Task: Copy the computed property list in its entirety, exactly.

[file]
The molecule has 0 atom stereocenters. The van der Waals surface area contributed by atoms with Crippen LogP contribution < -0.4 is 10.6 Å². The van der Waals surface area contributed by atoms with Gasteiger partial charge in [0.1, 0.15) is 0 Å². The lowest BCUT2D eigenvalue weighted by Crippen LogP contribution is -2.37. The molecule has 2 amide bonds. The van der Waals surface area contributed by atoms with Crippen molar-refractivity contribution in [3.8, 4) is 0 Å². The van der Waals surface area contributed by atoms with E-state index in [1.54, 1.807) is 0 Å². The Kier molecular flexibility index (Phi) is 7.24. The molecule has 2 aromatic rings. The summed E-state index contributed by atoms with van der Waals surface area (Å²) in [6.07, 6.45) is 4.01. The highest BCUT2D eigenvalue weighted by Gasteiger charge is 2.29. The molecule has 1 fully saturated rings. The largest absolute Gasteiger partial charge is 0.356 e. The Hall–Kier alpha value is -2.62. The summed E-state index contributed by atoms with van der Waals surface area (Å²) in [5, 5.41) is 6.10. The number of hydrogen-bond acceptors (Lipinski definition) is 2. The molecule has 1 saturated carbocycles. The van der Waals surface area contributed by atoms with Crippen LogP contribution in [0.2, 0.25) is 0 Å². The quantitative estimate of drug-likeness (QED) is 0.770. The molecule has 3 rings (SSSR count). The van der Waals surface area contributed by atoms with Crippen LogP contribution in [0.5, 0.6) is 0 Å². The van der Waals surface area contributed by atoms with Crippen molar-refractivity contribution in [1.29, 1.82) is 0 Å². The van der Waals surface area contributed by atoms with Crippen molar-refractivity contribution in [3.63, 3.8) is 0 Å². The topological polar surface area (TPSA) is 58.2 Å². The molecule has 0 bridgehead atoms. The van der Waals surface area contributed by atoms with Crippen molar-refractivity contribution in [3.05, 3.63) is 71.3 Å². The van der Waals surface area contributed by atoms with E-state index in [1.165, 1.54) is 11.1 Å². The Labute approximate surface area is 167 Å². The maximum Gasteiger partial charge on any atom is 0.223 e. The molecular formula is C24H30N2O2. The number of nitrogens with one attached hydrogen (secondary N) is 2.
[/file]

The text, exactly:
The molecule has 0 atom stereocenters. The van der Waals surface area contributed by atoms with Crippen LogP contribution < -0.4 is 10.6 Å². The van der Waals surface area contributed by atoms with Gasteiger partial charge in [0.1, 0.15) is 0 Å². The lowest BCUT2D eigenvalue weighted by Crippen LogP contribution is -2.37. The molecule has 2 amide bonds. The van der Waals surface area contributed by atoms with Crippen molar-refractivity contribution in [3.8, 4) is 0 Å². The van der Waals surface area contributed by atoms with E-state index in [1.54, 1.807) is 0 Å². The Kier molecular flexibility index (Phi) is 7.24. The molecule has 2 aromatic rings. The summed E-state index contributed by atoms with van der Waals surface area (Å²) in [6.07, 6.45) is 4.01. The highest BCUT2D eigenvalue weighted by Gasteiger charge is 2.29. The molecule has 1 fully saturated rings. The largest absolute Gasteiger partial charge is 0.356 e. The Hall–Kier alpha value is -2.62. The summed E-state index contributed by atoms with van der Waals surface area (Å²) in [5, 5.41) is 6.10. The number of hydrogen-bond acceptors (Lipinski definition) is 2. The molecule has 1 saturated carbocycles. The van der Waals surface area contributed by atoms with Crippen LogP contribution in [0.2, 0.25) is 0 Å². The quantitative estimate of drug-likeness (QED) is 0.770. The molecule has 3 rings (SSSR count). The van der Waals surface area contributed by atoms with Crippen LogP contribution in [0.5, 0.6) is 0 Å². The van der Waals surface area contributed by atoms with Crippen molar-refractivity contribution in [1.29, 1.82) is 0 Å². The van der Waals surface area contributed by atoms with Crippen molar-refractivity contribution in [3.63, 3.8) is 0 Å². The topological polar surface area (TPSA) is 58.2 Å². The molecule has 0 bridgehead atoms. The van der Waals surface area contributed by atoms with Crippen molar-refractivity contribution in [3.05, 3.63) is 71.3 Å². The van der Waals surface area contributed by atoms with E-state index in [1.165, 1.54) is 11.1 Å². The Labute approximate surface area is 167 Å². The maximum Gasteiger partial charge on any atom is 0.223 e. The molecular formula is C24H30N2O2. The number of nitrogens with one attached hydrogen (secondary N) is 2.